Yes, finding yet another replacement cap is imperative. Maybe we’ll get a couple this next time. We did find 2 closed camera stores with my phone and another Best Buy, but it didn’t have the correct size. And Todd, I’m a DR Pepper girl too!!!! I’m looking forward to it as well.

  4. Idaho Todd

    Oooo! Ann and Dave commenting at the same time. It’s like ewillys in stereo! And I’m not a fast typer. Wouldn’t you like to be a pepper too? Couldn’t resist…

  5. SE Pennsylvania Steve

    Travel may broaden the mind but it doesn’t sound like it’s good for lens caps.
    If Bubba were with you he would say just put a baggie with a rubber band over the camera lens until you get home.

  6. Mom

    They would probably have to find a store that sells plastic bags and rubber bands. That would be up my alley. Waco is the home town of one of my favorite TV series on HGTV, Fixer Upper. Maybe you can take a tour of the homes this cute couple have restored or remodeled. 😉

  7. slowfun

    Great to see a slow speed Willys guy sitting in one of the fastest road race cars of all time. Jim Hall in Midland Texas was a brilliant engineer who did lots of secret “skunkworks” development for Chevrolet/GM. That Chaparral Can-Am car was the epitome of his work.

  8. mmdeilers Post author

    Slowfun: Well, Jim Hall couldn’t have been too smart. He didn’t build the car tall enough for me!! The Chaparral portion of the museum was most interesting and had some nice hands on examples of how the Hall team employed aerodynamics to suck the cars onto the track.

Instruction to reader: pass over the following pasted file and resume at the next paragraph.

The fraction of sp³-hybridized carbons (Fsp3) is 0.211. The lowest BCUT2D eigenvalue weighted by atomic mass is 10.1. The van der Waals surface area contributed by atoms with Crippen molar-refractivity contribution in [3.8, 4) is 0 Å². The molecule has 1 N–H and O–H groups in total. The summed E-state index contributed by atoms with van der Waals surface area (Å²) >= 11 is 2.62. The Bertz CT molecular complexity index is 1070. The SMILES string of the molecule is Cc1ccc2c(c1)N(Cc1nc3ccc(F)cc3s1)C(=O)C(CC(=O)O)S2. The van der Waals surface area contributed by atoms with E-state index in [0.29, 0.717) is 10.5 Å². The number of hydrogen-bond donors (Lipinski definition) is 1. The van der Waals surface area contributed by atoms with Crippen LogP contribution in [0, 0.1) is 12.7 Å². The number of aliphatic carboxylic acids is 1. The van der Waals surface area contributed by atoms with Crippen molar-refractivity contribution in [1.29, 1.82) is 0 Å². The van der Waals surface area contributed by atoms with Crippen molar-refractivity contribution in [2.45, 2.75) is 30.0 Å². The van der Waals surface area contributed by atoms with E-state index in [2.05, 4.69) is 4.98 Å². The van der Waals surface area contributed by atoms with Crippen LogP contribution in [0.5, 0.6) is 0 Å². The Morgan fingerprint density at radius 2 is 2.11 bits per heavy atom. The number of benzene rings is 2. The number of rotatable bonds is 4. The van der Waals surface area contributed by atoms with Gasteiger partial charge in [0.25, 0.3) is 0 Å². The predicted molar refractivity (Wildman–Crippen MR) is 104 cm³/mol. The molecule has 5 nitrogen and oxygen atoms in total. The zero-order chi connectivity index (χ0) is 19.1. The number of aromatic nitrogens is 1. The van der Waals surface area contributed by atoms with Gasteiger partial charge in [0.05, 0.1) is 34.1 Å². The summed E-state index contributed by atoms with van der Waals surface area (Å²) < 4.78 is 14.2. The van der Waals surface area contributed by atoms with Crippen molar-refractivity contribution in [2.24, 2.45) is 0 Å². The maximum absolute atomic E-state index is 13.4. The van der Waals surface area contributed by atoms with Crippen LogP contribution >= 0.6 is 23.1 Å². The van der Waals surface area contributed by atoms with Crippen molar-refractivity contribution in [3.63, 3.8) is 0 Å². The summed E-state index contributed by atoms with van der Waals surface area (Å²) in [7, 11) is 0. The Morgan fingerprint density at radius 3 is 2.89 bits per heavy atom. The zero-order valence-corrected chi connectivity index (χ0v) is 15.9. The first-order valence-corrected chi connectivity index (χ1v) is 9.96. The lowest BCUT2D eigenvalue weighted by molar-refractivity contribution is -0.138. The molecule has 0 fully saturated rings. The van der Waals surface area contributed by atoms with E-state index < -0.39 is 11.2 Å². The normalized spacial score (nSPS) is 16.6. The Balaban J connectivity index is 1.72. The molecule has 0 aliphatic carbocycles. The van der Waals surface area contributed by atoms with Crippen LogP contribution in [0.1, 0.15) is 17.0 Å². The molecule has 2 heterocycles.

Steve & Mom: I’m smart enough not to suggest the rubber band/plastic bag to my wife.

    Mom: I didn’t see any cameras, but had we seen any it would have been like bees to honey. We would have told them you sent us to check up on them.

  9. peter56

    Where we used to live in southern Alberta Canada there was a site you could visit near the foothills called Head Smashed In Buffalo Jump. The natives back then would surround a herd of Buffalo up on the plateau and they would run off the cliff to there death. Fairly simple and effective.

  10. mmdeilers Post author

    Nick: I’d like to give credit to the power of eWillys for allowing my time in the Chaparral. But it turns out they let just about anyone who can fit slide into the seats 🙂